This Washington

Democrat Tries to Turn Tables on Republicans in Eastside Burbs Battleground

By Camden Swita June 4, 2010

This post has been updated with Republican incumbent Rep. Glenn Anderson's comments.


Here's a man-bites-dog story: 2010 is the year a Democrat in a swing district is going to knock out a Republican. That's the storyline from candidate Dean Willard, a T-Mobile VP, anyway.  Calling himself the "best chance" for Democrats to steal a House seat occupied by a Republican, Willard kicked off his campaign last night at a wine bar in Issaquah.

Willard is challenging incumbent Rep. Glenn Anderson (R-5, North Bend, Snoqualmie, Issaquah, and portions of unincorporated King County), who outspoken progressive Rep. Geoff Simpson (D-47, southeast King County) described last night as being the most "despised" representative by Democrats.

They say the best defense is a good offense (or something like that) and so, in an election year when Republicans are planning to take seats away from Democrats, especially in Willard's suburban Seattle turf—Washington's political battle ground, the Crescent—Willard is clearly the Democrats' all star candidate.

Several Democratic House members—one from as far away as Olympia—joined Willard at the kickoff. Rep. Ross Hunter (D-48, Bellevue), Rep. Simpson, Rep. Judy Clibborn (D-41, Mercer Island) and Rep. Sam Hunt (D-22, Olympia) were all milling around the packed bar.

Willard's camp has a good chance of taking the seat from Rep. Anderson, they say. Last election, Anderson was challenged by David Spring, a researcher at the University of Washington who ran a much less professional campaign with much less money, and won 48 percent of 5th district votes, said Sylvester Cann, Willard's campaign manager. As for money this year: Willard has raised $37,000 to Anderson's $22,000. And Willard still has about $28,000 on hand, according to the Public Disclosure Commission, while Anderson has just $7,000 on hand.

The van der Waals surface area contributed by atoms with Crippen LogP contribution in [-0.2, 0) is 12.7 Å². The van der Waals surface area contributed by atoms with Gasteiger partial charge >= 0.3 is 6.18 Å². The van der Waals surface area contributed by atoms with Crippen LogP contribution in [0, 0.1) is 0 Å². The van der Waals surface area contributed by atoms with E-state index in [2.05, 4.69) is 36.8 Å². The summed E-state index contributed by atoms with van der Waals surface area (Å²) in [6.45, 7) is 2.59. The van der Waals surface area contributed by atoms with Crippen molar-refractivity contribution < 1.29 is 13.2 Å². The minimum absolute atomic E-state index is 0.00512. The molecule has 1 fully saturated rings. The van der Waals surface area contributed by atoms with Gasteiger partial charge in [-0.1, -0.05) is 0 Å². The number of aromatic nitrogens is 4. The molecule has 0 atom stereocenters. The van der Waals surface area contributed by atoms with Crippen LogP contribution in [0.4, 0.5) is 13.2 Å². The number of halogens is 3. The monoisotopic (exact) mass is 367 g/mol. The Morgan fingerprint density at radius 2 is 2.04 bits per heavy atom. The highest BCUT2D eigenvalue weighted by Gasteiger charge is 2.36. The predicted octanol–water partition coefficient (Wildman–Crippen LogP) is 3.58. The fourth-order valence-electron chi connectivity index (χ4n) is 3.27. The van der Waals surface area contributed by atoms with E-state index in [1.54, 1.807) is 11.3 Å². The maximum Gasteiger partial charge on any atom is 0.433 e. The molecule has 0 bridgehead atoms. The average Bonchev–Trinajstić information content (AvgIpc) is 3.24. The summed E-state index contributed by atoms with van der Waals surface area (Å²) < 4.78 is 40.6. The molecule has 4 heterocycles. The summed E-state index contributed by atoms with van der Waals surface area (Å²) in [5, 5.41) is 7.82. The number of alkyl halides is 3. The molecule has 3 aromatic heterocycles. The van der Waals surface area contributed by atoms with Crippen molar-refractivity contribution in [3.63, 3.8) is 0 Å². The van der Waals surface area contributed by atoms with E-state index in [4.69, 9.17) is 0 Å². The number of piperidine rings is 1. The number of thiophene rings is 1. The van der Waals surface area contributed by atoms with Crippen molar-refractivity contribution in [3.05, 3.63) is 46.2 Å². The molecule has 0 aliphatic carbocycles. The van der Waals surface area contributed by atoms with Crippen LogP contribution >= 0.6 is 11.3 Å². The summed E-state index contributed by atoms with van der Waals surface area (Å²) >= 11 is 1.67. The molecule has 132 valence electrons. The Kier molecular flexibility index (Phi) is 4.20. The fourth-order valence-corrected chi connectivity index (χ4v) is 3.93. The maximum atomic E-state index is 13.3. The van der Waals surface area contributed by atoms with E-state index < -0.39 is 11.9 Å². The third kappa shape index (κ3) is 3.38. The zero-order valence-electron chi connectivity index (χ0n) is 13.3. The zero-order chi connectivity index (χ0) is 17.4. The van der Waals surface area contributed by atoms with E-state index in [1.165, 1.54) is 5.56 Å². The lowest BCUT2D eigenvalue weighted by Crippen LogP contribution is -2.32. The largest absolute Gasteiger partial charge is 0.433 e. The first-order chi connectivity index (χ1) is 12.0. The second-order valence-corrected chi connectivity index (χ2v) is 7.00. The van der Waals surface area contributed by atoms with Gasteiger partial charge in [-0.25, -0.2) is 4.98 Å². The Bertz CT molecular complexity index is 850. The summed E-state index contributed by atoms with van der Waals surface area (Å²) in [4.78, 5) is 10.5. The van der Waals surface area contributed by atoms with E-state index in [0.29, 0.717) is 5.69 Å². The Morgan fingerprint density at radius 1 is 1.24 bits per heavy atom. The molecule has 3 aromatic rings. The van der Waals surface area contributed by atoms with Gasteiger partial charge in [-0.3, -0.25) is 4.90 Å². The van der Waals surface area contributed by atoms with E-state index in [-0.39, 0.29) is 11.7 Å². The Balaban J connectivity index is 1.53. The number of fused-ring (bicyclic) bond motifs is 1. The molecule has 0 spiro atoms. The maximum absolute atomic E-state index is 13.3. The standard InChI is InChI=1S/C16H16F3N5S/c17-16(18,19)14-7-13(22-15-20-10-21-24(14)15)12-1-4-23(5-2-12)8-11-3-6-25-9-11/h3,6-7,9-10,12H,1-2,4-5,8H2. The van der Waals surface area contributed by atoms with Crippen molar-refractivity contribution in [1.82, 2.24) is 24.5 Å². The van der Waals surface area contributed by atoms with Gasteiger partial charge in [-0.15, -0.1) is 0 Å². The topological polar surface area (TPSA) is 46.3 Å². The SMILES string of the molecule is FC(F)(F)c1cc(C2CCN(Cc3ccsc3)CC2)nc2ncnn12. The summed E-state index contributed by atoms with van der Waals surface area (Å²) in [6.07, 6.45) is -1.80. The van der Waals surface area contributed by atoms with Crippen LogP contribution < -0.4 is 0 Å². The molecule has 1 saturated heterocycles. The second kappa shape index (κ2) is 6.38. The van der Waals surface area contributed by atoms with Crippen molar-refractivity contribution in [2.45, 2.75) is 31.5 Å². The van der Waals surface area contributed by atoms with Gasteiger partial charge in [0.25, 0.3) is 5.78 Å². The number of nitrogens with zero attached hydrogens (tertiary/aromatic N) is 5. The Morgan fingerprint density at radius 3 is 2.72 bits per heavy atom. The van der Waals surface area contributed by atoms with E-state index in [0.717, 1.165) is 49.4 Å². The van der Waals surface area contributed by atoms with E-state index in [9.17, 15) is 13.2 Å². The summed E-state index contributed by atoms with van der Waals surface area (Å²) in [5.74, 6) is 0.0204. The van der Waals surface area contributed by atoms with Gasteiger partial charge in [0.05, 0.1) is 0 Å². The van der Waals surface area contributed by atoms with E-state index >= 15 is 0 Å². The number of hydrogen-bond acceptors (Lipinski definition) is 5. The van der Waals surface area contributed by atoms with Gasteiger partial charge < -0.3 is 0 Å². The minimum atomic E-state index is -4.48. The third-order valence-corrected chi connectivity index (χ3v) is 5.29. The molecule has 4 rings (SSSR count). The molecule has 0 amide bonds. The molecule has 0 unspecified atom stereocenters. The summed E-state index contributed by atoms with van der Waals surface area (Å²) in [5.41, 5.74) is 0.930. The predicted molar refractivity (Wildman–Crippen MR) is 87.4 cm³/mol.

Willard is running on a platform of tax reform and fully funding basic education. Check out the video for more details, particularly on Willard's tax reform plan—it's not what you think.

Rep. Anderson shot back at Rep. Simpson's "despised" comment with this:

"That's music to my ears, music to my ears," he said. "If Glenn Anderson is the single most significant barrier to the progressive agenda in Olympia, that's not my problem, that’s theirs. I'd love to think I have that much influence, that I could derail what has happened over the last decade. If they have decided I'm at the root of that evil, I think that speaks for itself."

And in response to Willard's comments in the video, Rep. Anderson said he's out listening to voters and understanding their needs, but if Willard wants to bash him, "let him take that to the voters."

"This is an election where we’ve really moved beyond political platitudes, angry accusatory rhetoric," Anderson said. "Let's just get our act together and fix the problem."

Editor's Note: PubliCola ran an advertisement for Willard's campaign kick off this week. Advertising does not affect our coverage. For example, Joe Mallahan, Greg Nickels, and Seattle City Council hopeful David Miller all advertised prominently on PubliCola last year. None of them got our endorsement and some contend our coverage was downright unfair to Mallahan.
Show Comments